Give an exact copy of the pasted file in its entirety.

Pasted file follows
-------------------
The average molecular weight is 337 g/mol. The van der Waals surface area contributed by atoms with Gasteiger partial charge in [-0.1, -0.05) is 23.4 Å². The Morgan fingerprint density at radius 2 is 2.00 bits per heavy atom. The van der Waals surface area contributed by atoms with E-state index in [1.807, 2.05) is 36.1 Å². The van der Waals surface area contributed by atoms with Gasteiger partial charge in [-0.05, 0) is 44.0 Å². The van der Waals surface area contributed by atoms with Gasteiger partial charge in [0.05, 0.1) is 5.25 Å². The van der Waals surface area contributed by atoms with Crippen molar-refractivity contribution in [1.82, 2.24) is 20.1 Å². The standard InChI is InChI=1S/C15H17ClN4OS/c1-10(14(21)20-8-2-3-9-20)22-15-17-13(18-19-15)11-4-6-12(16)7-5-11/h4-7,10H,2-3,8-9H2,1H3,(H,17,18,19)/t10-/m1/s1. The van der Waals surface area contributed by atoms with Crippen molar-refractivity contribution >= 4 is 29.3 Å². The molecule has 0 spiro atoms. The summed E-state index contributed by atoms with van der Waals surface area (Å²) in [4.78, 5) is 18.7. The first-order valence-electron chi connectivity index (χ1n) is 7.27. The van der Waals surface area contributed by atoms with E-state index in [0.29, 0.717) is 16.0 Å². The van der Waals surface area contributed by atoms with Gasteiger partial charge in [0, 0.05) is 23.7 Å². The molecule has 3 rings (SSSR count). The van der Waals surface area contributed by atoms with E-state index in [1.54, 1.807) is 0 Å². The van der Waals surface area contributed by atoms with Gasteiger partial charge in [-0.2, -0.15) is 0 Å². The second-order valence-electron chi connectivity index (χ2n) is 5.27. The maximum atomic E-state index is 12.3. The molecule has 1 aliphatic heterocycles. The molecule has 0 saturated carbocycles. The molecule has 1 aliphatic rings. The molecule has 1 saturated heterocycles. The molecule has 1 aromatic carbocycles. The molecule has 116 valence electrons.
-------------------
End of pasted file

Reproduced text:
The average molecular weight is 337 g/mol. The van der Waals surface area contributed by atoms with Gasteiger partial charge in [-0.1, -0.05) is 23.4 Å². The Morgan fingerprint density at radius 2 is 2.00 bits per heavy atom. The van der Waals surface area contributed by atoms with E-state index in [1.807, 2.05) is 36.1 Å². The van der Waals surface area contributed by atoms with Gasteiger partial charge in [-0.05, 0) is 44.0 Å². The van der Waals surface area contributed by atoms with Gasteiger partial charge in [0.05, 0.1) is 5.25 Å². The van der Waals surface area contributed by atoms with Crippen molar-refractivity contribution in [1.82, 2.24) is 20.1 Å². The standard InChI is InChI=1S/C15H17ClN4OS/c1-10(14(21)20-8-2-3-9-20)22-15-17-13(18-19-15)11-4-6-12(16)7-5-11/h4-7,10H,2-3,8-9H2,1H3,(H,17,18,19)/t10-/m1/s1. The van der Waals surface area contributed by atoms with Crippen molar-refractivity contribution >= 4 is 29.3 Å². The molecule has 0 spiro atoms. The summed E-state index contributed by atoms with van der Waals surface area (Å²) in [4.78, 5) is 18.7. The first-order valence-electron chi connectivity index (χ1n) is 7.27. The van der Waals surface area contributed by atoms with E-state index in [0.29, 0.717) is 16.0 Å². The van der Waals surface area contributed by atoms with Gasteiger partial charge in [0, 0.05) is 23.7 Å². The molecule has 3 rings (SSSR count). The van der Waals surface area contributed by atoms with E-state index in [1.54, 1.807) is 0 Å². The van der Waals surface area contributed by atoms with Gasteiger partial charge in [-0.2, -0.15) is 0 Å². The second-order valence-electron chi connectivity index (χ2n) is 5.27. The maximum atomic E-state index is 12.3. The molecule has 1 aliphatic heterocycles. The molecule has 0 saturated carbocycles. The molecule has 1 aliphatic rings. The molecule has 1 saturated heterocycles. The molecule has 1 aromatic carbocycles. The molecule has 116 valence electrons.